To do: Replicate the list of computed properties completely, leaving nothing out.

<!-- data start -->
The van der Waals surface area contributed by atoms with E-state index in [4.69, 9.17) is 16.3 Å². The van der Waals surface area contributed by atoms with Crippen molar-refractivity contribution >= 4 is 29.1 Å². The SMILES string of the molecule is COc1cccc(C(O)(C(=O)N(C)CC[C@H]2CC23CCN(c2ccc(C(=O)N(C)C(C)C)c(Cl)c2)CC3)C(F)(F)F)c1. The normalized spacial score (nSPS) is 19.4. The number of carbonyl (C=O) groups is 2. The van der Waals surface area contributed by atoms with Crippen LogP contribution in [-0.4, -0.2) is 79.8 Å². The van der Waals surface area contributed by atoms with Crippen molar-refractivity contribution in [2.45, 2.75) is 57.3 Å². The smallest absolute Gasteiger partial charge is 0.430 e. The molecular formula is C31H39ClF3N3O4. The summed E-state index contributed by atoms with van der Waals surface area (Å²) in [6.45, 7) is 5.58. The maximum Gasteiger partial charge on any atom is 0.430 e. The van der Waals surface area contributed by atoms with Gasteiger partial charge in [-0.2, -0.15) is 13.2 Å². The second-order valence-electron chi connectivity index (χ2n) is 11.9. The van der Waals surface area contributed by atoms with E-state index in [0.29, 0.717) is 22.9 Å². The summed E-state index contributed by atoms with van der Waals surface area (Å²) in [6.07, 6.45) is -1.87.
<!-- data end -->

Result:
The van der Waals surface area contributed by atoms with E-state index in [4.69, 9.17) is 16.3 Å². The van der Waals surface area contributed by atoms with Crippen molar-refractivity contribution >= 4 is 29.1 Å². The SMILES string of the molecule is COc1cccc(C(O)(C(=O)N(C)CC[C@H]2CC23CCN(c2ccc(C(=O)N(C)C(C)C)c(Cl)c2)CC3)C(F)(F)F)c1. The normalized spacial score (nSPS) is 19.4. The number of carbonyl (C=O) groups is 2. The van der Waals surface area contributed by atoms with Crippen LogP contribution in [-0.4, -0.2) is 79.8 Å². The van der Waals surface area contributed by atoms with Crippen molar-refractivity contribution in [2.45, 2.75) is 57.3 Å². The smallest absolute Gasteiger partial charge is 0.430 e. The molecular formula is C31H39ClF3N3O4. The summed E-state index contributed by atoms with van der Waals surface area (Å²) in [6.45, 7) is 5.58. The maximum Gasteiger partial charge on any atom is 0.430 e. The van der Waals surface area contributed by atoms with Gasteiger partial charge in [-0.2, -0.15) is 13.2 Å². The second-order valence-electron chi connectivity index (χ2n) is 11.9. The van der Waals surface area contributed by atoms with E-state index in [0.29, 0.717) is 22.9 Å². The summed E-state index contributed by atoms with van der Waals surface area (Å²) in [6.07, 6.45) is -1.87.